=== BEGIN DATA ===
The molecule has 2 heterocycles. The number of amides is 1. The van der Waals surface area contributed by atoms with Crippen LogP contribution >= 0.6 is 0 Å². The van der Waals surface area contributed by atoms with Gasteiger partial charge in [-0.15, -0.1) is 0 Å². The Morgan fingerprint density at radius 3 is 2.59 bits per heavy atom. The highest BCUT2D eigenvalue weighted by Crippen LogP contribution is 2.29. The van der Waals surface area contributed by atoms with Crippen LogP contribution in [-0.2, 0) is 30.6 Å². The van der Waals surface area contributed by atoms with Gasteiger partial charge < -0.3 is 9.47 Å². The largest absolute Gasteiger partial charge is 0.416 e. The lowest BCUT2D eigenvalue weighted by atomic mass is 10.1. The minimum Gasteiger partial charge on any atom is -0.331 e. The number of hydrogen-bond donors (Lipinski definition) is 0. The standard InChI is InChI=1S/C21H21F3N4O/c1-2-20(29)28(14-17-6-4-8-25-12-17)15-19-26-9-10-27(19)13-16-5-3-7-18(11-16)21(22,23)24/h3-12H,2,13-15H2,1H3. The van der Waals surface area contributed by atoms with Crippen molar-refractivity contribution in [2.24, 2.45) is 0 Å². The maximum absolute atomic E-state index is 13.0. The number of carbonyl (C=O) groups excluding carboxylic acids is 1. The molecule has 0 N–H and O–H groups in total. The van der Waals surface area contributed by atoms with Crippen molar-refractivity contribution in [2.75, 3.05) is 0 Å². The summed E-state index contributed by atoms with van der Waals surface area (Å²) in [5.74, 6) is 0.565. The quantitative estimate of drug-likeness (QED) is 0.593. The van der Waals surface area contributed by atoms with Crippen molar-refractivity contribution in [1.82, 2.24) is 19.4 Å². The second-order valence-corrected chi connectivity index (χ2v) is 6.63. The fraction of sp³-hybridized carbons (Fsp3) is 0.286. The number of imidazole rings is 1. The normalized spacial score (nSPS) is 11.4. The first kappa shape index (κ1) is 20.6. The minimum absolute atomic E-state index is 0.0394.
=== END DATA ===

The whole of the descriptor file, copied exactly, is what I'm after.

The molecule has 2 heterocycles. The number of amides is 1. The van der Waals surface area contributed by atoms with Crippen LogP contribution >= 0.6 is 0 Å². The van der Waals surface area contributed by atoms with Gasteiger partial charge in [-0.15, -0.1) is 0 Å². The Morgan fingerprint density at radius 3 is 2.59 bits per heavy atom. The highest BCUT2D eigenvalue weighted by Crippen LogP contribution is 2.29. The van der Waals surface area contributed by atoms with Crippen LogP contribution in [-0.2, 0) is 30.6 Å². The van der Waals surface area contributed by atoms with Gasteiger partial charge < -0.3 is 9.47 Å². The largest absolute Gasteiger partial charge is 0.416 e. The lowest BCUT2D eigenvalue weighted by atomic mass is 10.1. The minimum Gasteiger partial charge on any atom is -0.331 e. The number of hydrogen-bond donors (Lipinski definition) is 0. The standard InChI is InChI=1S/C21H21F3N4O/c1-2-20(29)28(14-17-6-4-8-25-12-17)15-19-26-9-10-27(19)13-16-5-3-7-18(11-16)21(22,23)24/h3-12H,2,13-15H2,1H3. The van der Waals surface area contributed by atoms with Crippen molar-refractivity contribution in [2.24, 2.45) is 0 Å². The maximum absolute atomic E-state index is 13.0. The number of carbonyl (C=O) groups excluding carboxylic acids is 1. The molecule has 0 N–H and O–H groups in total. The van der Waals surface area contributed by atoms with Crippen molar-refractivity contribution in [2.75, 3.05) is 0 Å². The summed E-state index contributed by atoms with van der Waals surface area (Å²) in [5.74, 6) is 0.565. The quantitative estimate of drug-likeness (QED) is 0.593. The van der Waals surface area contributed by atoms with Crippen molar-refractivity contribution in [1.82, 2.24) is 19.4 Å². The second-order valence-corrected chi connectivity index (χ2v) is 6.63. The fraction of sp³-hybridized carbons (Fsp3) is 0.286. The number of imidazole rings is 1. The normalized spacial score (nSPS) is 11.4. The first kappa shape index (κ1) is 20.6. The minimum absolute atomic E-state index is 0.0394.